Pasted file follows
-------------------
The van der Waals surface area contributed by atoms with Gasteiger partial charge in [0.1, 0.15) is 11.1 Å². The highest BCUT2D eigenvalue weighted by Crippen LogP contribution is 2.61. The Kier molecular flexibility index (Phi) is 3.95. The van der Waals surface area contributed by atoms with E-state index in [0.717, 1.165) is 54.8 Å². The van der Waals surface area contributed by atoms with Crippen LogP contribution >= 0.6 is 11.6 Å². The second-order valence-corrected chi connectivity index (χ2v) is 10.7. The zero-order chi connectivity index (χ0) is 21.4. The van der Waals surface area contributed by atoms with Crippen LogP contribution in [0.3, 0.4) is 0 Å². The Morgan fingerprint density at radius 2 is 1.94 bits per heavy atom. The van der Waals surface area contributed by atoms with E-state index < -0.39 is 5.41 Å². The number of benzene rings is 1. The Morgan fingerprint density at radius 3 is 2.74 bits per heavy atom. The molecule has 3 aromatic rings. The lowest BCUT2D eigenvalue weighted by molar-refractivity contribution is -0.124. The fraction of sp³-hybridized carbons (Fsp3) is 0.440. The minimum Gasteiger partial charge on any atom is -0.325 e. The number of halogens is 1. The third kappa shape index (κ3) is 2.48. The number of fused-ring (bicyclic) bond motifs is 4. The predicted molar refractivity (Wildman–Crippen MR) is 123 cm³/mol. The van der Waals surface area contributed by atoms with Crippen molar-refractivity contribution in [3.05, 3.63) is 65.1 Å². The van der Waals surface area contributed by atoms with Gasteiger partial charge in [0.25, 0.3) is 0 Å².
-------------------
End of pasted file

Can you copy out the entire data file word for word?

The van der Waals surface area contributed by atoms with Gasteiger partial charge in [0.1, 0.15) is 11.1 Å². The highest BCUT2D eigenvalue weighted by Crippen LogP contribution is 2.61. The Kier molecular flexibility index (Phi) is 3.95. The van der Waals surface area contributed by atoms with E-state index in [0.717, 1.165) is 54.8 Å². The van der Waals surface area contributed by atoms with Crippen LogP contribution >= 0.6 is 11.6 Å². The second-order valence-corrected chi connectivity index (χ2v) is 10.7. The zero-order chi connectivity index (χ0) is 21.4. The van der Waals surface area contributed by atoms with Crippen LogP contribution in [0.3, 0.4) is 0 Å². The Morgan fingerprint density at radius 2 is 1.94 bits per heavy atom. The van der Waals surface area contributed by atoms with E-state index < -0.39 is 5.41 Å². The number of benzene rings is 1. The Morgan fingerprint density at radius 3 is 2.74 bits per heavy atom. The molecule has 3 aromatic rings. The lowest BCUT2D eigenvalue weighted by molar-refractivity contribution is -0.124. The fraction of sp³-hybridized carbons (Fsp3) is 0.440. The minimum Gasteiger partial charge on any atom is -0.325 e. The number of halogens is 1. The third kappa shape index (κ3) is 2.48. The number of fused-ring (bicyclic) bond motifs is 4. The predicted molar refractivity (Wildman–Crippen MR) is 123 cm³/mol. The van der Waals surface area contributed by atoms with Crippen molar-refractivity contribution in [3.05, 3.63) is 65.1 Å². The van der Waals surface area contributed by atoms with Gasteiger partial charge in [0.25, 0.3) is 0 Å².